Ansari hits his stride when talking about his cousins Harris and Darwish and how he complicates their lives by "messing with them" on Facebook. These intimate yet oddly universal tales are reminiscent of the best comedy in that it touches on the mundane and familiar with remarkable and silly detail. This leads into a bit where Ansari describes hanging out with the rapper Kanye West. Similar to Richard Pryor's account of similar interactions with larger than life figures (in his instance, football player and movie star Jim Brown and boxer Muhammad Ali) or Kevin Smith and Charlie Murphy's narratives surrounding meetings with the eccentric musician Prince, Ansari relates the kind of details that at once surprise and seem exactly like the media-construction of Kanye West. He tells the audience about being cut off mid-sentence by Kanye West so the rapper can go to his high-powered telescope to check out a female neighbor with large breasts. However, the highlight of the proper set is his account of going to an R. Kelly show (and later meeting him). It's nearly as funny as Dave Chappelle's impression of him in his mock-video "Piss on You." Ansari gets the singer's cadence down spot-on. He also perpetuates the stereotypes made about R. Kelly (especially his hypersexuality) in new and hilarious ways. After visualizing for the crowd a rather explicit element of R. Kelly's stage performance, Ansari says, "Wow. You are not gonna see shit like that at a Modest Mouse concert."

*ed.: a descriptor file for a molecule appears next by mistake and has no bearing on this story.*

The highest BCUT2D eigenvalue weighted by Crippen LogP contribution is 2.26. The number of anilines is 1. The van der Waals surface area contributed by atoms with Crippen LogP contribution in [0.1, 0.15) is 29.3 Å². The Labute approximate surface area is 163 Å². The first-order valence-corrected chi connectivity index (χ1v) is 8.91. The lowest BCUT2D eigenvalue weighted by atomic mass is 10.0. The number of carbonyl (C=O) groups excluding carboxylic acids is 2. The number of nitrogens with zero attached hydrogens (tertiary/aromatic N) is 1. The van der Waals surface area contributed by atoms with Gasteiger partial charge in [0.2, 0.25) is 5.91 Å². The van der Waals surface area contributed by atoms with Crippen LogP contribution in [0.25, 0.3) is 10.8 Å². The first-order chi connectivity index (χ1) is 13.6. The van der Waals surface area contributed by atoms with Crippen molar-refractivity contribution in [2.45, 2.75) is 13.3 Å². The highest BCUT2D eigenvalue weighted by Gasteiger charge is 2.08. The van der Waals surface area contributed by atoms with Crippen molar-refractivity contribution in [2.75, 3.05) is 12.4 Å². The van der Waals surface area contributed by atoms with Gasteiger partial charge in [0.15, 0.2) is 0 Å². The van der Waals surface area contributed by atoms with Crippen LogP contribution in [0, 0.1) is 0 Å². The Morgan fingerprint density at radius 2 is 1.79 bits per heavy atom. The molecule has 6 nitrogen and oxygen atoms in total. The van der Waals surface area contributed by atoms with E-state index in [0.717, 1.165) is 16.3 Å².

One criticism that can be made of this performance is his transition between the R. Kelly material and his encore as Raaaaaaaandy (that's right, with eight As), Ansari's comedic alter ego who embodies some of the lowest common denominator tendencies of comedians/performers like Dane Cook, Andrew Dice Clay, Funkmaster Flex, or the more sexually-oriented Def Comedy Jam comedians. The material is funny, but his performance is so similar to his concluding musical impression of R. Kelly that it's really hard to distinguish Ansari's regular stand-up from his alter-ego Raaaaaaaandy.

Intimate Moments for a Sensual Evening in no way represents a revolutionary breakthrough in stand-up comedy. Ansari's material is slight, and when he does slip into political topics outside of the domain of race, like gay rights, he is more interested in social aspects of political integrity than in making statements. But there is nothing wrong with this. Ansari's debut CD is highly entertaining and almost always generate laughs for the duration of its fifty-four minutes. Ideally, this is what a comedy performance should do.